By Chris Lotsbom, @ChrisLotsbom
PRAGUE (06-May) -- Felix Kandie has a history in this city, and expects to continue his legacy on the cobblestones of Prague this Sunday as he defends his title at the Volkswagen Prague Marathon. The 29-year-old Kenyan knows that a fast showing here could set the stage for a bright future, and seeks to seize his opportunity to launch into the upper echelon of elite marathoners. Mentioning the likes of established stars Wilson Kipsang and Eliud Kipchoge, Kandie wants nothing more than to be mentioned among the best of the best.
PHOTO: Felix Kandie in advance of the 2016 Volkswagen Prague Marathon (photo by Chris Lotsbom for Race Results Weekly)
"Based on past performances, with hard work a time of 2:05 is possible [in Prague]. I will try and see what I can get for a time," Kandie told members of the media on Thursday, speaking to a packed room. He did not shy away from talking of Eliud Kiptanui's 2:05:39 course record, set in 2010.
Over the past two years, Kandie has raced in the Czech Republic at least four times, scoring an 18-second victory here in 2015 (timing 2:08:32). In three half-marathons on Czech soil, Kandie has broken 61 minutes twice, including a lifetime best of 60:04 just last month en route to finishing sixth at the Sportisimo Prague Half-Marathon. Kandie credits his consistency here to RunCzech president Carlo Capalbo and his team of race organizers, as well as the supportive crowds and the warm feeling that permeate throughout the capital city.
"I like the organization, they are very good and they invite me to this race again," Kandie told Race Results Weekly. "The city is beautiful, the people here are very friendly and caring, so I am thankful to God that I am here again. They help me run fast because when they invite very strong fields and pacemakers, and there's an organization and supporters like here on the course, we are able to run a good time."
Though it is a very, very, very long shot that Kandie would be selected for the Kenyan Olympic team, he is not counting out the chance. He has shown steady improvement over the years, going from a personal best of 2:16:12 in 2012 to 2:07:07 entering Sunday's race. While he doesn't yet possess the lifetime bests to match training partner Kipsang (2:03:23) or that of Virgin Money London Marathon winner Kipchoge (2:03:05), Kandie knows that a dominant run here could potentially set the stage for a future opportunity at a global championships.
Training with Kipsang in Iten, Kandie has gained the same confidence and poise that his more experienced elder-statesman possesses. Yet like Kipsang, he isn't afraid to speak of lofty goals and expectations. For some, mentioning a 2:05 expectation on the twisting Prague course would be preposterous. Kandie, however, is at ease tossing out the benchmark.
"This is the last chance that we have to make the [Olympic] team. It is really, really hard but I will try my best. I have given everything I have in preparation, and it has been very good," said Kandie. "I prepared hard last year and I won last year. I came back for the half-marathon, and I am ready again this year now.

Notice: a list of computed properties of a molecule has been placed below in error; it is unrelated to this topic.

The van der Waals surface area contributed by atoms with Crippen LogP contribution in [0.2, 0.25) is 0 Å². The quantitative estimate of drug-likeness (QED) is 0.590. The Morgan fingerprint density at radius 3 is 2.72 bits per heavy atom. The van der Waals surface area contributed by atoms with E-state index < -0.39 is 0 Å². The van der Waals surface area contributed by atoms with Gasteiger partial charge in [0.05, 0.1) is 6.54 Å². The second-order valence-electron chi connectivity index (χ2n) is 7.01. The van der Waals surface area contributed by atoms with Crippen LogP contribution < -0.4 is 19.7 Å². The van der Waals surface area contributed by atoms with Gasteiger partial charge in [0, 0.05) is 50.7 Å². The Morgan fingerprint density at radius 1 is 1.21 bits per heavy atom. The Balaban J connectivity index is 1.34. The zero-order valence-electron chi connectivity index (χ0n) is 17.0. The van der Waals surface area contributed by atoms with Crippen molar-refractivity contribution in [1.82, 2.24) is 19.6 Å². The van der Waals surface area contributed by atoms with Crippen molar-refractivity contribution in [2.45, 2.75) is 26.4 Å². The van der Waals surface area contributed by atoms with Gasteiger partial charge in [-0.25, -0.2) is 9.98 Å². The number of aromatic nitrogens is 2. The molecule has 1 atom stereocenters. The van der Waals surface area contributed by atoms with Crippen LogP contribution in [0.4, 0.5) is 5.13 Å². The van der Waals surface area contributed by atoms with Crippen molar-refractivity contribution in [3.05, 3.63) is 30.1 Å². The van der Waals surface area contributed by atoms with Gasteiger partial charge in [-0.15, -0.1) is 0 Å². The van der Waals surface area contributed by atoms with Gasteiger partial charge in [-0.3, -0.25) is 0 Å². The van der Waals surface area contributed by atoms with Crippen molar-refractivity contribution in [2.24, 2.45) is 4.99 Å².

He continued: "I am experienced because I ran here last year, half-marathon and the full, and this year I've already come for the half, and that is very good. I am seeing that I am experienced here. I think it is good. I am familiar with every corner and the route, so I am hoping on Sunday I can utilize that.
Coming off an April that saw Kenyans fail at the Boston Marathon yet shine a week later at the Virgin Money London Marathon (with Kipchoge defeating Stanley Biwott in a brilliant race; Biwott finishing in 2:03:51), Kandie feels like it is his duty to continue the winning Kenyan tradition here in Prague. Kenyan men have won 15 titles in the 21 years since the race was founded.
Even more impressive are the names that have triumphed here: two-time TCS New York City Marathon victor John Kagwe, Boston and Berlin Marathon champion Elijah Lagat, and 2:05:21-ace Eliud Kiptanui, among many others. For the women, Boston Marathon victors Caroline Rotich and Salina Kosgei, as well as 2011 New York City champion Firehiwot Dado once shined here. One could say that the Volkswagen Prague Marathon has been a launching point for stars of the sport.
"My time five years ago was two hours, 16 minutes, and this year I hope to be able to get my time to 2:05 or 2:06," he said. "It gives me confidence, because when athletes like Wilson [Kipsang] runs well, I know that I can run well like him because we run together and stay together."
Kandie has done most of his training in Iten, though completed speedwork and fast tempos in Eldoret leading up to this race. That, he believes, is a winning combination.
"I did watch [London]," Kandie said, nodding while recalling the sensational race. "The performance in London was very impressive. First because Eliud ran very good and fast. In that marathon they achieved their goals, and so I'm thinking that it has motivated me a lot because I have put in the training so I can someday run like him. I hope to improve again and one day soon run like Eliud Kipchoge."
After hearing of Kandie's praise, Kipchoge quickly tweeted his support and well wishes for the defending champion. Responding to an RRW tweet, Kipchoge let it be known that he is rooting for his fellow countryman this weekend.
"@ChrisLotsbom that's good motivation,i wish him all the best in prague marathon,go go go Felix kandie." Tweeted Kipchoge.